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TitleGeology of the Tatamagouche Syncline, Cumberland Basin, Nova Scotia
AuthorRyan, R J
SourceGeological Survey of Canada, Open File 1257, 1986, 95 pages (1 sheet), (Open Access)
Documentopen file
MapsPublication contains 1 map
Map Info.geological, geological, 1:50,000
Mediapaper; on-line; digital
File formatpdf; JPEG2000
ProvinceNova Scotia
NTS11E/11; 11E/12; 11E/13SW; 11E/13SE; 11E/14SW; 11E/14SE
AreaCumberland Basin Area
Lat/Long WENS -64.0000 -63.0000 45.8333 45.5000
Subjectssedimentology; stratigraphy; lithology; shales; arkoses; conglomerates; limestones; marine sediments; mudstones; synclines; facies; sedimentary structures; sedimentary environments; trace fossils; paleobotany; paleoecology; Windsor Group; Millsville Formation; Boss Point Formation; Canso Group; Cumberland Group; Riversdale Group; Pictou Group; Carboniferous
Illustrationslocation maps; columnar sections; geological sketch maps; sediment dispersal charts
Precision Document Management
174 Trider Crescent, Burnside Industrial Park, Halifax, NS B3B 1R6; Ph. 902-455-5451; Fax. 902-442-4145,
Released1986 03 01; 2018 07 03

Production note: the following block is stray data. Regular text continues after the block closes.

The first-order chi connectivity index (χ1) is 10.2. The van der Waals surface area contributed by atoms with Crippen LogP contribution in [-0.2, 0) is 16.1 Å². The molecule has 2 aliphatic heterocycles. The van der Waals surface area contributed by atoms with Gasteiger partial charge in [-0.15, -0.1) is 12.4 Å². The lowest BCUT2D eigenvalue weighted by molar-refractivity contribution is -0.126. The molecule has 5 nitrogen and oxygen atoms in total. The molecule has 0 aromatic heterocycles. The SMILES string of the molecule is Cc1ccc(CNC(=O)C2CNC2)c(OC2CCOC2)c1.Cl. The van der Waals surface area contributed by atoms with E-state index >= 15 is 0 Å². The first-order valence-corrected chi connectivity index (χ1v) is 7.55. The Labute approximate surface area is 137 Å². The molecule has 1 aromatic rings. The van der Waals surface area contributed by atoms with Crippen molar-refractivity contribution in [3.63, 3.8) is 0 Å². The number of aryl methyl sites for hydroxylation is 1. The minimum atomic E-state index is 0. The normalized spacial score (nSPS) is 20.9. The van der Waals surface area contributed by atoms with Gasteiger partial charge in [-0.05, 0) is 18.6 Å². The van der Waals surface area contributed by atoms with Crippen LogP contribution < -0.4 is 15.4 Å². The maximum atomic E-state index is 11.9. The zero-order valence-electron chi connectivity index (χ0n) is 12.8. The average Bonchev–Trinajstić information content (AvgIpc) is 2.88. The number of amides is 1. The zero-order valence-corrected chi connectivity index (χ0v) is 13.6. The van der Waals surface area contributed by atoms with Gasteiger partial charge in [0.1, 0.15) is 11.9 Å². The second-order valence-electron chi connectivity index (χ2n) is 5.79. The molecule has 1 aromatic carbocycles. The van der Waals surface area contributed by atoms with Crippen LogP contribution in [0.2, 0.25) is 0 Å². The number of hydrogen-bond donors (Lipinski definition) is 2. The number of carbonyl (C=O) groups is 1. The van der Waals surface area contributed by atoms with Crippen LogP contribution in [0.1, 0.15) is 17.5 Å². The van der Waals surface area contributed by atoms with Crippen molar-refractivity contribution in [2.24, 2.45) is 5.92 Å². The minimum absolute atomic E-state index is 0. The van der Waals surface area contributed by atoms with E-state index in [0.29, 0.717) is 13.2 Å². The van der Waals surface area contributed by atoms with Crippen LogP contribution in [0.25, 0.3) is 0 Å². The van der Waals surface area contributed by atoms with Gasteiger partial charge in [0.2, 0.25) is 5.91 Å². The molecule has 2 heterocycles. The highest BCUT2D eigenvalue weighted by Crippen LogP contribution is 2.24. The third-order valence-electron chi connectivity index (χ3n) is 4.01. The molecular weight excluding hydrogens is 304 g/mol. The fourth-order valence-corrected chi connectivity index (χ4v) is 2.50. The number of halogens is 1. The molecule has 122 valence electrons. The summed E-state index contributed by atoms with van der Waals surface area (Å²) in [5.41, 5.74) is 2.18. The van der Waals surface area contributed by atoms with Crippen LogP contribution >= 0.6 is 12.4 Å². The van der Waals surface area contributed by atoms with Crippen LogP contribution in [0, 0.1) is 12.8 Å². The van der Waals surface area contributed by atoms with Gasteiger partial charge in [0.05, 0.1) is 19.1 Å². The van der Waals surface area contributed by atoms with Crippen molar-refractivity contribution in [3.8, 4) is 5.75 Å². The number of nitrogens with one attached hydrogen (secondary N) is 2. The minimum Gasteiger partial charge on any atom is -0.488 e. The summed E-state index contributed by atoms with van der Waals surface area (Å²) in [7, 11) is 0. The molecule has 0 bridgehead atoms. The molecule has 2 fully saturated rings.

AbstractThe Carboniferous strata of the Tatamagouche Syncline area can be divided into nine lithostratigraphic units: 1) Windsor Group 2) Millsville Formation 3) Boss Point Formation 4) Cumberland Coarse Facies 5) Cumberland Fine Facies 6) Pictou Grey Beds 7) Pictou Lower Red Beds 8) Pictou Middle Red Beds 9) Pictou Upper Red Beds. With the exception of the shallow marine rocks which characterize the Mississippian Windsor Group, the rest of the Carboniferous strata are predominantely fluvial continental in origin. The continental lithofacies range from boulder conglomerates deposited in the proximal alluvial fan environment to sandstones and mudstones deposited in low sinuosity streams. Paleocurrent directions indicate a flow to the north-northwest within the study area. Some variation of this flow may result from evaporite diapirism in anticlinal areas to the north of the study area. Copper, silver, lead, zinc and uranium occurrences are numerous within the study area. The mineralization is closely linked to the presence of coalified plant material within the channel lag sandstones and conglomerates. Exploration models must therefore incorporate paleocurrent studies to correctly predict potential mineralization trends.